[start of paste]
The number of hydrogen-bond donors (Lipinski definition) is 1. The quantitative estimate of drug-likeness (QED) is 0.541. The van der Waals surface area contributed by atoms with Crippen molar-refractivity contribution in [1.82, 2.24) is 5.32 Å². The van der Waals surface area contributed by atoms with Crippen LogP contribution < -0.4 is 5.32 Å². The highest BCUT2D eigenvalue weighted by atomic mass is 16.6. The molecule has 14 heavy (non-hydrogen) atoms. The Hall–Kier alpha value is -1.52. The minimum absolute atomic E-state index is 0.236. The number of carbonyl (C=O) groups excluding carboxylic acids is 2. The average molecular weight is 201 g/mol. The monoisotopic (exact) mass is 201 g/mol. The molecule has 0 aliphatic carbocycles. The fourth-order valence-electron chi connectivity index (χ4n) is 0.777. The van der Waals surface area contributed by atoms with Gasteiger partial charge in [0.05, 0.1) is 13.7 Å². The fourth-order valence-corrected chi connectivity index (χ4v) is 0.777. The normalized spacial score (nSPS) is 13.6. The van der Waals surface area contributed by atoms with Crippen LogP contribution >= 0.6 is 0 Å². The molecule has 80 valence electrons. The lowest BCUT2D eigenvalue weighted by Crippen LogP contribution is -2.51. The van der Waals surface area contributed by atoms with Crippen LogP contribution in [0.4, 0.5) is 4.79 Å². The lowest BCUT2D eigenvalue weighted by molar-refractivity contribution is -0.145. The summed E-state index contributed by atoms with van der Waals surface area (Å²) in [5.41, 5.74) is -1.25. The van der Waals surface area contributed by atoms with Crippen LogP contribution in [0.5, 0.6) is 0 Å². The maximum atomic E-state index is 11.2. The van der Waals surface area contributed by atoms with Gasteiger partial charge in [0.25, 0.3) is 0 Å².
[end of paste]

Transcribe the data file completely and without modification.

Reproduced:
The number of hydrogen-bond donors (Lipinski definition) is 1. The quantitative estimate of drug-likeness (QED) is 0.541. The van der Waals surface area contributed by atoms with Crippen molar-refractivity contribution in [1.82, 2.24) is 5.32 Å². The van der Waals surface area contributed by atoms with Crippen LogP contribution < -0.4 is 5.32 Å². The highest BCUT2D eigenvalue weighted by atomic mass is 16.6. The molecule has 14 heavy (non-hydrogen) atoms. The Hall–Kier alpha value is -1.52. The minimum absolute atomic E-state index is 0.236. The number of carbonyl (C=O) groups excluding carboxylic acids is 2. The average molecular weight is 201 g/mol. The monoisotopic (exact) mass is 201 g/mol. The molecule has 0 aliphatic carbocycles. The fourth-order valence-electron chi connectivity index (χ4n) is 0.777. The van der Waals surface area contributed by atoms with Gasteiger partial charge in [0.05, 0.1) is 13.7 Å². The fourth-order valence-corrected chi connectivity index (χ4v) is 0.777. The normalized spacial score (nSPS) is 13.6. The van der Waals surface area contributed by atoms with Crippen LogP contribution >= 0.6 is 0 Å². The molecule has 80 valence electrons. The lowest BCUT2D eigenvalue weighted by Crippen LogP contribution is -2.51. The van der Waals surface area contributed by atoms with Crippen LogP contribution in [0.4, 0.5) is 4.79 Å². The lowest BCUT2D eigenvalue weighted by molar-refractivity contribution is -0.145. The summed E-state index contributed by atoms with van der Waals surface area (Å²) in [5.41, 5.74) is -1.25. The van der Waals surface area contributed by atoms with Crippen LogP contribution in [0.5, 0.6) is 0 Å². The maximum atomic E-state index is 11.2. The van der Waals surface area contributed by atoms with Gasteiger partial charge in [0.25, 0.3) is 0 Å².